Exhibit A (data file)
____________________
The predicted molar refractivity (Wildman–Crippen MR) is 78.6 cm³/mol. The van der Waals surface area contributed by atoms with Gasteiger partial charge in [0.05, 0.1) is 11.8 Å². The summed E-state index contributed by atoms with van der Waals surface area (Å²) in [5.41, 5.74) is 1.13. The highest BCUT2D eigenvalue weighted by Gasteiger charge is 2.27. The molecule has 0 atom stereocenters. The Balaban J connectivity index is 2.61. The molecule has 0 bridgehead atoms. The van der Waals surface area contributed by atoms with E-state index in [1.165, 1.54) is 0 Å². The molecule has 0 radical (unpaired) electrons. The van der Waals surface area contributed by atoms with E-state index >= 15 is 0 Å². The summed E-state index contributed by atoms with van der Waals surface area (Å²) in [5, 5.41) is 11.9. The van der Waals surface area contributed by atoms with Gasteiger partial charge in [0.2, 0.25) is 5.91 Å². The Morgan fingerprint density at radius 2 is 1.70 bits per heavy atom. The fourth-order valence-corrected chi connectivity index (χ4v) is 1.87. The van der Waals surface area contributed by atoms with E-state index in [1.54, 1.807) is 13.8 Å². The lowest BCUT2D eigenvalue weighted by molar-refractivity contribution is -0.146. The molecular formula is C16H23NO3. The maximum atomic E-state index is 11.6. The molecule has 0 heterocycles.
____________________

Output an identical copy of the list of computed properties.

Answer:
The predicted molar refractivity (Wildman–Crippen MR) is 78.6 cm³/mol. The van der Waals surface area contributed by atoms with Gasteiger partial charge in [0.05, 0.1) is 11.8 Å². The summed E-state index contributed by atoms with van der Waals surface area (Å²) in [5.41, 5.74) is 1.13. The highest BCUT2D eigenvalue weighted by Gasteiger charge is 2.27. The molecule has 0 atom stereocenters. The Balaban J connectivity index is 2.61. The molecule has 0 bridgehead atoms. The van der Waals surface area contributed by atoms with E-state index in [1.165, 1.54) is 0 Å². The molecule has 0 radical (unpaired) electrons. The van der Waals surface area contributed by atoms with E-state index >= 15 is 0 Å². The summed E-state index contributed by atoms with van der Waals surface area (Å²) in [5, 5.41) is 11.9. The van der Waals surface area contributed by atoms with Gasteiger partial charge in [0.2, 0.25) is 5.91 Å². The Morgan fingerprint density at radius 2 is 1.70 bits per heavy atom. The fourth-order valence-corrected chi connectivity index (χ4v) is 1.87. The van der Waals surface area contributed by atoms with E-state index in [1.54, 1.807) is 13.8 Å². The lowest BCUT2D eigenvalue weighted by molar-refractivity contribution is -0.146. The molecular formula is C16H23NO3. The maximum atomic E-state index is 11.6. The molecule has 0 heterocycles.